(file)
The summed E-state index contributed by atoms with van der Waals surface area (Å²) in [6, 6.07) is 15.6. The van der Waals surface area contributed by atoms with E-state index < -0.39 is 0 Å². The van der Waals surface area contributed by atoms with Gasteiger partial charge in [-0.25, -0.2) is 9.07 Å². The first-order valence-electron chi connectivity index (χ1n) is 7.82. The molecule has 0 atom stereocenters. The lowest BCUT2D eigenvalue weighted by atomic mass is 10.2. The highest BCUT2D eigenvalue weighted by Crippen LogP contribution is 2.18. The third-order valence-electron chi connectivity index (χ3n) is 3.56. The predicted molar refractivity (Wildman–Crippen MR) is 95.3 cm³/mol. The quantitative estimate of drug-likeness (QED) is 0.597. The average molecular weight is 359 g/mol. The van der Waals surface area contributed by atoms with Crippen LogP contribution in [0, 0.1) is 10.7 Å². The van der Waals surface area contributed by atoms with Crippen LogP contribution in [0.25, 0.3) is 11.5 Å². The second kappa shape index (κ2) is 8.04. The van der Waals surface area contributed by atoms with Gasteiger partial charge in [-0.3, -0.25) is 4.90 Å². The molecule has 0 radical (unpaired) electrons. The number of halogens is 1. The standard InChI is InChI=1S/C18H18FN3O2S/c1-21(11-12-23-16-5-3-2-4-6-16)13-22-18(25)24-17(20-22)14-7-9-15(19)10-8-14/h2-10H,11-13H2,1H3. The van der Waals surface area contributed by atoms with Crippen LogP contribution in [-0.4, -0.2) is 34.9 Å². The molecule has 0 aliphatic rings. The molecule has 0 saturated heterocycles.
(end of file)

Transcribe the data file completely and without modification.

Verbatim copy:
The summed E-state index contributed by atoms with van der Waals surface area (Å²) in [6, 6.07) is 15.6. The van der Waals surface area contributed by atoms with E-state index < -0.39 is 0 Å². The van der Waals surface area contributed by atoms with Gasteiger partial charge in [-0.25, -0.2) is 9.07 Å². The first-order valence-electron chi connectivity index (χ1n) is 7.82. The molecule has 0 atom stereocenters. The lowest BCUT2D eigenvalue weighted by atomic mass is 10.2. The highest BCUT2D eigenvalue weighted by Crippen LogP contribution is 2.18. The third-order valence-electron chi connectivity index (χ3n) is 3.56. The predicted molar refractivity (Wildman–Crippen MR) is 95.3 cm³/mol. The quantitative estimate of drug-likeness (QED) is 0.597. The average molecular weight is 359 g/mol. The van der Waals surface area contributed by atoms with Crippen LogP contribution in [0, 0.1) is 10.7 Å². The van der Waals surface area contributed by atoms with Crippen LogP contribution in [0.25, 0.3) is 11.5 Å². The second kappa shape index (κ2) is 8.04. The van der Waals surface area contributed by atoms with Gasteiger partial charge in [-0.3, -0.25) is 4.90 Å². The molecule has 0 radical (unpaired) electrons. The number of halogens is 1. The standard InChI is InChI=1S/C18H18FN3O2S/c1-21(11-12-23-16-5-3-2-4-6-16)13-22-18(25)24-17(20-22)14-7-9-15(19)10-8-14/h2-10H,11-13H2,1H3. The van der Waals surface area contributed by atoms with Crippen LogP contribution in [-0.4, -0.2) is 34.9 Å². The molecule has 0 aliphatic rings. The molecule has 0 saturated heterocycles.